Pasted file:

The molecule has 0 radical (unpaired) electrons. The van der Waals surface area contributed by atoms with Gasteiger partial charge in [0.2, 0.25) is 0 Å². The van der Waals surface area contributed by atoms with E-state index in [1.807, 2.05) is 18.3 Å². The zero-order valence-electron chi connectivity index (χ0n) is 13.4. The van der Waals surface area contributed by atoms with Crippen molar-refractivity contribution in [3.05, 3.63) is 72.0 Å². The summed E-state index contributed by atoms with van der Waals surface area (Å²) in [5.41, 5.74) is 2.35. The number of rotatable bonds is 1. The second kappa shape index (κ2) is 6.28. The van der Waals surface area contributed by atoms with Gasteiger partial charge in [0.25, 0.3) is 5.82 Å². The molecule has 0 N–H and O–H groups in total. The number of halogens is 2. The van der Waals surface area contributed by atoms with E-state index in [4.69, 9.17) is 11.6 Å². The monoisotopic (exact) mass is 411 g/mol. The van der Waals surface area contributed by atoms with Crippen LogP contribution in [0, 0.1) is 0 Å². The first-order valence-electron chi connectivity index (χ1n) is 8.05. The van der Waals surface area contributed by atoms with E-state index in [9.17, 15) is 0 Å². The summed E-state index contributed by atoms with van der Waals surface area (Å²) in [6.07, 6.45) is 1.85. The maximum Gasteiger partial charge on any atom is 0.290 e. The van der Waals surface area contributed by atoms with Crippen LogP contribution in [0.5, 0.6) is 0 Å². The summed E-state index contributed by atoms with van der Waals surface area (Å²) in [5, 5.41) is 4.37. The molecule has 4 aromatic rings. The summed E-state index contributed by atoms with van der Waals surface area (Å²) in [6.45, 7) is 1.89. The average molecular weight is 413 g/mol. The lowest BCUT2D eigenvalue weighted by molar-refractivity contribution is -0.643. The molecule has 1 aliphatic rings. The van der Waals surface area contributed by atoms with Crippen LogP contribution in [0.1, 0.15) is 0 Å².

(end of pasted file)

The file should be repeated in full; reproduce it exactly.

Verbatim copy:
The molecule has 0 radical (unpaired) electrons. The van der Waals surface area contributed by atoms with Gasteiger partial charge in [0.2, 0.25) is 0 Å². The van der Waals surface area contributed by atoms with E-state index in [1.807, 2.05) is 18.3 Å². The zero-order valence-electron chi connectivity index (χ0n) is 13.4. The van der Waals surface area contributed by atoms with Crippen molar-refractivity contribution in [3.05, 3.63) is 72.0 Å². The summed E-state index contributed by atoms with van der Waals surface area (Å²) in [5.41, 5.74) is 2.35. The number of rotatable bonds is 1. The second kappa shape index (κ2) is 6.28. The van der Waals surface area contributed by atoms with Gasteiger partial charge in [0.25, 0.3) is 5.82 Å². The molecule has 0 N–H and O–H groups in total. The number of halogens is 2. The van der Waals surface area contributed by atoms with E-state index in [4.69, 9.17) is 11.6 Å². The monoisotopic (exact) mass is 411 g/mol. The van der Waals surface area contributed by atoms with Crippen LogP contribution in [0, 0.1) is 0 Å². The first-order valence-electron chi connectivity index (χ1n) is 8.05. The van der Waals surface area contributed by atoms with E-state index in [9.17, 15) is 0 Å². The summed E-state index contributed by atoms with van der Waals surface area (Å²) in [6.07, 6.45) is 1.85. The maximum Gasteiger partial charge on any atom is 0.290 e. The van der Waals surface area contributed by atoms with Crippen LogP contribution in [0.5, 0.6) is 0 Å². The summed E-state index contributed by atoms with van der Waals surface area (Å²) in [5, 5.41) is 4.37. The molecule has 4 aromatic rings. The summed E-state index contributed by atoms with van der Waals surface area (Å²) in [6.45, 7) is 1.89. The average molecular weight is 413 g/mol. The lowest BCUT2D eigenvalue weighted by molar-refractivity contribution is -0.643. The molecule has 1 aliphatic rings. The van der Waals surface area contributed by atoms with Crippen LogP contribution in [0.1, 0.15) is 0 Å².